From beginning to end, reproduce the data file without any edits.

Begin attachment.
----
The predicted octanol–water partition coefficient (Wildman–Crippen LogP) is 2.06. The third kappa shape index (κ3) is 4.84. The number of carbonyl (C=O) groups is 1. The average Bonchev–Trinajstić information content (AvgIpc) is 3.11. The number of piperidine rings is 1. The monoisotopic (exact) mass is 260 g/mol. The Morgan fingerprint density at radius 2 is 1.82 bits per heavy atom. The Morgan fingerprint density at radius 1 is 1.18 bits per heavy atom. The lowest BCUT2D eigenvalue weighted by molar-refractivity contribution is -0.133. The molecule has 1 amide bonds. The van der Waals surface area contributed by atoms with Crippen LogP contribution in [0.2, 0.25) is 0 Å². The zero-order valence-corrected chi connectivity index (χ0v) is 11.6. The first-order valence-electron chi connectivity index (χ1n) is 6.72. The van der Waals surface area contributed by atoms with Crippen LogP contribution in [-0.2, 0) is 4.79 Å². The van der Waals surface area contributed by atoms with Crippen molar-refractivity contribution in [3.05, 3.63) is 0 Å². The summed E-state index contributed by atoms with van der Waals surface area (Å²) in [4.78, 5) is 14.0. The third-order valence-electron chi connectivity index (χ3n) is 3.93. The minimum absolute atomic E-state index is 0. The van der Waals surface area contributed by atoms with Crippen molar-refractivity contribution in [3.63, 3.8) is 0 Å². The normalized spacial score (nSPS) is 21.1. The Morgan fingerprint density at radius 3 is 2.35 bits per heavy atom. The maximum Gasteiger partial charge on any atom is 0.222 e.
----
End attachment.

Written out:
The predicted octanol–water partition coefficient (Wildman–Crippen LogP) is 2.06. The third kappa shape index (κ3) is 4.84. The number of carbonyl (C=O) groups is 1. The average Bonchev–Trinajstić information content (AvgIpc) is 3.11. The number of piperidine rings is 1. The monoisotopic (exact) mass is 260 g/mol. The Morgan fingerprint density at radius 2 is 1.82 bits per heavy atom. The Morgan fingerprint density at radius 1 is 1.18 bits per heavy atom. The lowest BCUT2D eigenvalue weighted by molar-refractivity contribution is -0.133. The molecule has 1 amide bonds. The van der Waals surface area contributed by atoms with Crippen LogP contribution in [0.2, 0.25) is 0 Å². The zero-order valence-corrected chi connectivity index (χ0v) is 11.6. The first-order valence-electron chi connectivity index (χ1n) is 6.72. The van der Waals surface area contributed by atoms with Crippen LogP contribution in [-0.2, 0) is 4.79 Å². The van der Waals surface area contributed by atoms with Crippen molar-refractivity contribution in [3.05, 3.63) is 0 Å². The summed E-state index contributed by atoms with van der Waals surface area (Å²) in [4.78, 5) is 14.0. The third-order valence-electron chi connectivity index (χ3n) is 3.93. The minimum absolute atomic E-state index is 0. The van der Waals surface area contributed by atoms with Crippen molar-refractivity contribution in [3.63, 3.8) is 0 Å². The normalized spacial score (nSPS) is 21.1. The Morgan fingerprint density at radius 3 is 2.35 bits per heavy atom. The maximum Gasteiger partial charge on any atom is 0.222 e.